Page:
Who Should Attend?
- New Booksellers who have recently set up in business
- Anyone considering opening a bookshop
- Experienced Booksellers who want to reacquaint themselves with the key elements of bookselling
- New or Experienced Members of Staff
What You’ll Learn
- How to create and maintain a robust business
- A practical understanding of bookshop finances
- Managing the day to day tasks of running bookshop
- Increasing customer loyalty
The course will look in detail at the essential elements that go to make a profitable retail business including profit & loss and stock control, and , of course, the product itself.
It will also look at resources available to booksellers, and look at the key events that make up a professional bookseller’s life.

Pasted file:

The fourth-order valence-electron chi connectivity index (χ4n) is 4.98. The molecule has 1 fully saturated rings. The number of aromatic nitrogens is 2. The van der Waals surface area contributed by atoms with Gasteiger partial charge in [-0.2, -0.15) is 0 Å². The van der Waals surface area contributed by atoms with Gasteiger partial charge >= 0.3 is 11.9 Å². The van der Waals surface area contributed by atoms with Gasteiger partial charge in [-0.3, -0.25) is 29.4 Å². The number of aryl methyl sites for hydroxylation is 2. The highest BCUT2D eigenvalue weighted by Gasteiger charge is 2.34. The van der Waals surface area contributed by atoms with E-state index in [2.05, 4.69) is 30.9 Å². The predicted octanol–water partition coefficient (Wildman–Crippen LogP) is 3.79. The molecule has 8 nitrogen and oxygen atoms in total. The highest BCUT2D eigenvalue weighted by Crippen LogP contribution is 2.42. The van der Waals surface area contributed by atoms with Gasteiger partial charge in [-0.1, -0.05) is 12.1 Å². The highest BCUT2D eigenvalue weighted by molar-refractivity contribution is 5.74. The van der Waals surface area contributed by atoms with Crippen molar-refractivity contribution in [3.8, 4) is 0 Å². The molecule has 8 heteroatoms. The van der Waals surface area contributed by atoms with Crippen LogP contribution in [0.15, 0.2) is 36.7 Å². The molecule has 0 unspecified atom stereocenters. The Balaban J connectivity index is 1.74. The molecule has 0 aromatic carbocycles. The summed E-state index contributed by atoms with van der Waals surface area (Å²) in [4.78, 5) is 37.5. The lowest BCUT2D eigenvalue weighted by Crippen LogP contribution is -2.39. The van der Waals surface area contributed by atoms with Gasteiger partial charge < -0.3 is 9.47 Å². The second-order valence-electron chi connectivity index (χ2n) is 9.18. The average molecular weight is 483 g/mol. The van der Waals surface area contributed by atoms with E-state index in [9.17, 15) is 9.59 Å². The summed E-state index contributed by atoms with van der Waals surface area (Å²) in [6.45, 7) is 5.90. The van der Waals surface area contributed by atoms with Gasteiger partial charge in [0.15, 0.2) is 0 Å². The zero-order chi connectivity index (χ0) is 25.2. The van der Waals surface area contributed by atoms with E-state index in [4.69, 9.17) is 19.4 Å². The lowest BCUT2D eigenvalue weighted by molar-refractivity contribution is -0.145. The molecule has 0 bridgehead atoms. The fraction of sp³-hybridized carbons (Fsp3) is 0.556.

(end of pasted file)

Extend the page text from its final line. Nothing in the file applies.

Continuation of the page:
Running your bookshop with passion and making sure customers come back to you time and again is vital to the success of your business. You will find out how to make your shop a part of your community and a unique and desirable destination.
And this is also a valuable opportunity to network with other booksellers and to benefit from the experience of one of the UK’s most successful booksellers!
Your tutor for this course is the highly-respected, experienced and award-winning bookseller, ***************************
Places on this course are just £195.00 + VAT (£229.12) each. This includes lunch and a free copy of the BA’s Complete Guide to Starting & Running a Bookshop normally priced at £28.00.
Wednesday, September 03, 2008
Enclosed are Two Cuttings of books I'm looking for.
Can you help with this request, if so Please find enclosed a S.A.E for your reply also Charges etc.